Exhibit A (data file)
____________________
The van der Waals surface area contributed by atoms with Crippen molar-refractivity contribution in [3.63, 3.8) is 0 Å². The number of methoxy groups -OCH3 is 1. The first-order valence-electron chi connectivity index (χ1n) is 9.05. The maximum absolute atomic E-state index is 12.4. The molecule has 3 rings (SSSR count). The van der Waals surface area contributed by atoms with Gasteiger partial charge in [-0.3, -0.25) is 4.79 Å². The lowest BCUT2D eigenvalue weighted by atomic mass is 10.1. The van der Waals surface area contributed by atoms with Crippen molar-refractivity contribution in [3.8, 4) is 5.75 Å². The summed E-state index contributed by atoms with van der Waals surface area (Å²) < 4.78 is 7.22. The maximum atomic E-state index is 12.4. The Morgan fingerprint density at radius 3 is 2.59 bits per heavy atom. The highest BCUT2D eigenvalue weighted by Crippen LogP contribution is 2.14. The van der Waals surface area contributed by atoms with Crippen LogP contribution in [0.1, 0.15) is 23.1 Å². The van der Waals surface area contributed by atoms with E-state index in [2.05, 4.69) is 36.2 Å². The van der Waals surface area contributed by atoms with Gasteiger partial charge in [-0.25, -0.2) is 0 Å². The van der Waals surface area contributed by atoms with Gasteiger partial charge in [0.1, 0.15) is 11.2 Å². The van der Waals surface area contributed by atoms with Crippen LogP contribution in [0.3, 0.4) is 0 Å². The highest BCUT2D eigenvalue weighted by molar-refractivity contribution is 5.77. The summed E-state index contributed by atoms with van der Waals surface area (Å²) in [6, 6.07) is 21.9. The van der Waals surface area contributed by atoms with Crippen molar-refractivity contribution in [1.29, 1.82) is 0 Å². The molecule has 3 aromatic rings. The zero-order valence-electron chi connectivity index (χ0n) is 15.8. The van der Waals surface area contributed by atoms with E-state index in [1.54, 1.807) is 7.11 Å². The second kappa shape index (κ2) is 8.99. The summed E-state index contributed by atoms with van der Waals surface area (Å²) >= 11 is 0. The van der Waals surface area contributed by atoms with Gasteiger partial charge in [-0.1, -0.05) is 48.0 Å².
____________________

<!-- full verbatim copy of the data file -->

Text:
The van der Waals surface area contributed by atoms with Crippen molar-refractivity contribution in [3.63, 3.8) is 0 Å². The number of methoxy groups -OCH3 is 1. The first-order valence-electron chi connectivity index (χ1n) is 9.05. The maximum absolute atomic E-state index is 12.4. The molecule has 3 rings (SSSR count). The van der Waals surface area contributed by atoms with Gasteiger partial charge in [-0.3, -0.25) is 4.79 Å². The lowest BCUT2D eigenvalue weighted by atomic mass is 10.1. The van der Waals surface area contributed by atoms with Crippen molar-refractivity contribution in [3.8, 4) is 5.75 Å². The summed E-state index contributed by atoms with van der Waals surface area (Å²) < 4.78 is 7.22. The maximum atomic E-state index is 12.4. The Morgan fingerprint density at radius 3 is 2.59 bits per heavy atom. The highest BCUT2D eigenvalue weighted by Crippen LogP contribution is 2.14. The van der Waals surface area contributed by atoms with Crippen LogP contribution in [0.1, 0.15) is 23.1 Å². The van der Waals surface area contributed by atoms with E-state index in [2.05, 4.69) is 36.2 Å². The van der Waals surface area contributed by atoms with Gasteiger partial charge in [-0.25, -0.2) is 0 Å². The van der Waals surface area contributed by atoms with Gasteiger partial charge in [0.1, 0.15) is 11.2 Å². The van der Waals surface area contributed by atoms with Crippen LogP contribution in [0.3, 0.4) is 0 Å². The highest BCUT2D eigenvalue weighted by molar-refractivity contribution is 5.77. The summed E-state index contributed by atoms with van der Waals surface area (Å²) in [6, 6.07) is 21.9. The van der Waals surface area contributed by atoms with Crippen molar-refractivity contribution in [1.29, 1.82) is 0 Å². The molecule has 3 aromatic rings. The zero-order valence-electron chi connectivity index (χ0n) is 15.8. The van der Waals surface area contributed by atoms with E-state index in [1.54, 1.807) is 7.11 Å². The second kappa shape index (κ2) is 8.99. The summed E-state index contributed by atoms with van der Waals surface area (Å²) >= 11 is 0. The van der Waals surface area contributed by atoms with Gasteiger partial charge in [-0.1, -0.05) is 48.0 Å².